Our listening example from the troubadour tradition comes from the most famous of the female troubadors (trobairitz), Beatriz of Dia. Much uncertainty surrounds the historical records of the troubadors, but here is some brief information to help you get a sense of her place in the world of medieval secular music.
The Comtessa de Dia, probably named Beatritz or Beatriz (fl. c. 1175), was a trobairitz (female troubadour).
She is only known as the comtessa de Dia in contemporary documents, but was almost certainly named Beatriz and likely the daughter of Count Isoard II of Diá (a town northeast of Montelimar in southern France). According to her vida, she was married to William of Poitiers, but was in love with and sang about Raimbaut of Orange (1146-1173). It has been hypothesised that she was in fact married to Guillem’s son, Ademar de Peiteus, whose wife’s name was Philippa de Fay, and that her real lover was Raimbaut de Vaqueiras.
Beatrice’s poems were often set to the music of a flute. Five of her works survive, including 4 cansos and 1 tenson. Scholars have debated whether or not Comtessa authored Amics, en greu consirier, a tenso typically attributed to Raimbaut d’Aurenga. One reason for this is due to the similarities between this composition and her own Estat ai en greu consirier. A second reason references the words in her vida,Et enamoret se d’En Rambaut d’ Ashley, e fez de lui mantas bonas cansos (and she fell in love with Sir Raimbaut d’Aurenga, and made about him many good cansos).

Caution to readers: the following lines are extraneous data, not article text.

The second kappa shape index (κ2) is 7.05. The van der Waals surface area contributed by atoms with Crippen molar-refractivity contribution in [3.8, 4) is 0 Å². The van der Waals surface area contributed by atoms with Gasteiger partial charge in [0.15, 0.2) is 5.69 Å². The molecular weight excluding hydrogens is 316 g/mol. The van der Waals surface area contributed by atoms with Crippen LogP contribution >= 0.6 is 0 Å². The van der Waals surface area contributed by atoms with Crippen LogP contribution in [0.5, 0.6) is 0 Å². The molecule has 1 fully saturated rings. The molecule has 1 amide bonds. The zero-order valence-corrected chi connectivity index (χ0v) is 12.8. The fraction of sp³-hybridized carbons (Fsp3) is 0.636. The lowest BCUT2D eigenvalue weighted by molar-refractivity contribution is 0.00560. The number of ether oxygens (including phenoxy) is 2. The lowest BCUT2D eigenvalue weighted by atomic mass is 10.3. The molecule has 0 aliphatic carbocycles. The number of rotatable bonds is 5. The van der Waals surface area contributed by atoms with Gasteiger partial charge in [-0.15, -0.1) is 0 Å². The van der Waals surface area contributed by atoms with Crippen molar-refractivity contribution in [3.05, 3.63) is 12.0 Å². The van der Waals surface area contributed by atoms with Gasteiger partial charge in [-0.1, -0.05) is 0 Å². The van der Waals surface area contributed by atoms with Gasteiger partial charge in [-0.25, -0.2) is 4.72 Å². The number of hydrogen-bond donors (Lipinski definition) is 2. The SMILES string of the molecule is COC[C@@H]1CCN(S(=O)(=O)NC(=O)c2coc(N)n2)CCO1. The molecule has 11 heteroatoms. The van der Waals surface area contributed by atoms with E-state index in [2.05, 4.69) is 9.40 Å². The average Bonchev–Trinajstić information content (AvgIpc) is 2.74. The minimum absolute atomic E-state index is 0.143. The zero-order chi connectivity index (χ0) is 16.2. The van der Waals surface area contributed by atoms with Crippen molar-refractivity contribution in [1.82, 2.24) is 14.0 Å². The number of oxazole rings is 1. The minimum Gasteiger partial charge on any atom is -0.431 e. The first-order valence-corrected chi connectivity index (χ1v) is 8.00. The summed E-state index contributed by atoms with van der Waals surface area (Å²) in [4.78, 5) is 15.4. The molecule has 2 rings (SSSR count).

Her song A chantar m’er de so qu’eu no volria in the Occitan language is the only canso by a trobairitz to survive with its music intact. The music to A chantar is found only in Le manuscript di roi, a collection of songs copied around 1270 for Charles of Anjou, the brother of Louis IX.
Her extant poems are:
- Ab joi et ab joven m’apais
- A chantar m’er de so qu’ieu non volria
- Estât ai en greu cossirier
- Fin ioi me don’alegranssa
Typical subject matter used by Comtessa de Dia in her lyrics includes optimism, praise of herself and her love, as well as betrayal. In A chantar, Comtessa plays the part of a betrayed lover, and despite the fact she has been betrayed, continues to defend and praise herself. In Fin ioi me don’alegranssa, however, Comtessa makes fun of the lausengier, a person known for gossiping, comparing those who gossip to a “cloud that obscures the sun.” In writing style, Comtessa uses a process known as coblas singulars in A chantar, repeating the same rhyme scheme in each strophe, but changing the a rhyme each time. Ab ioi, on the other hand, uses coblas doblas, with a rhyme scheme of ab’ ab’ b’ aab’. A chantar uses some of the motifs of Idyll II of Theocritus.
Listen: A chantar m’er
The only existing song by a trobairitz that survives with music.
An audio element has been excluded from this version of the text. You can listen to it online here: http://pb.libretexts.org/map/?p=68
- Authored by: Elliott Jones. Provided by: Santa Ana College. Located at: http://www.sac.edu. License: CC BY: Attribution